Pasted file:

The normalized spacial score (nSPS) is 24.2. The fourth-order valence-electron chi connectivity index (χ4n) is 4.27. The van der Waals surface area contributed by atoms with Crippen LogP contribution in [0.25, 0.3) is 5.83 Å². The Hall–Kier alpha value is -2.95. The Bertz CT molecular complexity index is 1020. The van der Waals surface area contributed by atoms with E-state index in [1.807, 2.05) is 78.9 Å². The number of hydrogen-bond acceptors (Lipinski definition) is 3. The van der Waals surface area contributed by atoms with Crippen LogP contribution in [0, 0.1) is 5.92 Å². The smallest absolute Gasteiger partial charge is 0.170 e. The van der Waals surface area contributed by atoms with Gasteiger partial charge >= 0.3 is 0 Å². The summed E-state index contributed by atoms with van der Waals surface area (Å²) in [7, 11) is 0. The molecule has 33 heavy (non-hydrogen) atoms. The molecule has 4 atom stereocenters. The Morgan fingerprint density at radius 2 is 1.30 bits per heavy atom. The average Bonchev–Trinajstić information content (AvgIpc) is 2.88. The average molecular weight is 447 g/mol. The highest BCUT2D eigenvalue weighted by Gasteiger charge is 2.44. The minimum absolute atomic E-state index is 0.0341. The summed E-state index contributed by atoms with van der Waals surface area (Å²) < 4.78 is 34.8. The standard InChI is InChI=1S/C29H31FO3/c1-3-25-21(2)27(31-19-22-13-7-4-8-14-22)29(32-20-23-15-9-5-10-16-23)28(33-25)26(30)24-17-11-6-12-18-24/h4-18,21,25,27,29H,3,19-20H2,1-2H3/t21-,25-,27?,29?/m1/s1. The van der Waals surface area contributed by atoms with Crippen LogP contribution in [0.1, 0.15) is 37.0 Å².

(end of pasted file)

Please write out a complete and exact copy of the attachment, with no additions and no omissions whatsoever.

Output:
The normalized spacial score (nSPS) is 24.2. The fourth-order valence-electron chi connectivity index (χ4n) is 4.27. The van der Waals surface area contributed by atoms with Crippen LogP contribution in [0.25, 0.3) is 5.83 Å². The Hall–Kier alpha value is -2.95. The Bertz CT molecular complexity index is 1020. The van der Waals surface area contributed by atoms with E-state index in [1.807, 2.05) is 78.9 Å². The number of hydrogen-bond acceptors (Lipinski definition) is 3. The van der Waals surface area contributed by atoms with Crippen LogP contribution in [0, 0.1) is 5.92 Å². The smallest absolute Gasteiger partial charge is 0.170 e. The van der Waals surface area contributed by atoms with Gasteiger partial charge >= 0.3 is 0 Å². The summed E-state index contributed by atoms with van der Waals surface area (Å²) in [7, 11) is 0. The molecule has 33 heavy (non-hydrogen) atoms. The molecule has 4 atom stereocenters. The Morgan fingerprint density at radius 2 is 1.30 bits per heavy atom. The average Bonchev–Trinajstić information content (AvgIpc) is 2.88. The average molecular weight is 447 g/mol. The highest BCUT2D eigenvalue weighted by Gasteiger charge is 2.44. The minimum absolute atomic E-state index is 0.0341. The summed E-state index contributed by atoms with van der Waals surface area (Å²) < 4.78 is 34.8. The standard InChI is InChI=1S/C29H31FO3/c1-3-25-21(2)27(31-19-22-13-7-4-8-14-22)29(32-20-23-15-9-5-10-16-23)28(33-25)26(30)24-17-11-6-12-18-24/h4-18,21,25,27,29H,3,19-20H2,1-2H3/t21-,25-,27?,29?/m1/s1. The van der Waals surface area contributed by atoms with Crippen LogP contribution in [0.1, 0.15) is 37.0 Å².